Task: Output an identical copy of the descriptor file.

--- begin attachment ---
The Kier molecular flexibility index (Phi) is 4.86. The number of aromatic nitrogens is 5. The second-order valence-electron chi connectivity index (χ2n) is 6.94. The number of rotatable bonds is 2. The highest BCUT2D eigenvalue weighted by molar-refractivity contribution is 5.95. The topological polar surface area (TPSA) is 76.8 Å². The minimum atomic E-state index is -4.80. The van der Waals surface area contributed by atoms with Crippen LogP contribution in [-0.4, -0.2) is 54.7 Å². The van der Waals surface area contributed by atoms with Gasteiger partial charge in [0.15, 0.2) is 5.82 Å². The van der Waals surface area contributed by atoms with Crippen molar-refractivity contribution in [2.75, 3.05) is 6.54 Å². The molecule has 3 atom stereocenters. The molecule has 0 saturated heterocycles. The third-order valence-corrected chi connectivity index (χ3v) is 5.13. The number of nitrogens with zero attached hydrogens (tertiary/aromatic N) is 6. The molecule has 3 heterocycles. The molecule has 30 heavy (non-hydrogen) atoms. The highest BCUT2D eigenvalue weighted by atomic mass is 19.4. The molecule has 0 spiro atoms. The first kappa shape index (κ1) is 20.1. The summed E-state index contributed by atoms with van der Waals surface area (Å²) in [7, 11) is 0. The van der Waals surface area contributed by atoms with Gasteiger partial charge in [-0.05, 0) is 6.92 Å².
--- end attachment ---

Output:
The Kier molecular flexibility index (Phi) is 4.86. The number of aromatic nitrogens is 5. The second-order valence-electron chi connectivity index (χ2n) is 6.94. The number of rotatable bonds is 2. The highest BCUT2D eigenvalue weighted by molar-refractivity contribution is 5.95. The topological polar surface area (TPSA) is 76.8 Å². The minimum atomic E-state index is -4.80. The van der Waals surface area contributed by atoms with Crippen LogP contribution in [-0.4, -0.2) is 54.7 Å². The van der Waals surface area contributed by atoms with Gasteiger partial charge in [0.15, 0.2) is 5.82 Å². The van der Waals surface area contributed by atoms with Crippen molar-refractivity contribution in [2.75, 3.05) is 6.54 Å². The molecule has 3 atom stereocenters. The molecule has 0 saturated heterocycles. The third-order valence-corrected chi connectivity index (χ3v) is 5.13. The number of nitrogens with zero attached hydrogens (tertiary/aromatic N) is 6. The molecule has 3 heterocycles. The molecule has 30 heavy (non-hydrogen) atoms. The highest BCUT2D eigenvalue weighted by atomic mass is 19.4. The molecule has 0 spiro atoms. The first kappa shape index (κ1) is 20.1. The summed E-state index contributed by atoms with van der Waals surface area (Å²) in [7, 11) is 0. The van der Waals surface area contributed by atoms with Gasteiger partial charge in [-0.05, 0) is 6.92 Å².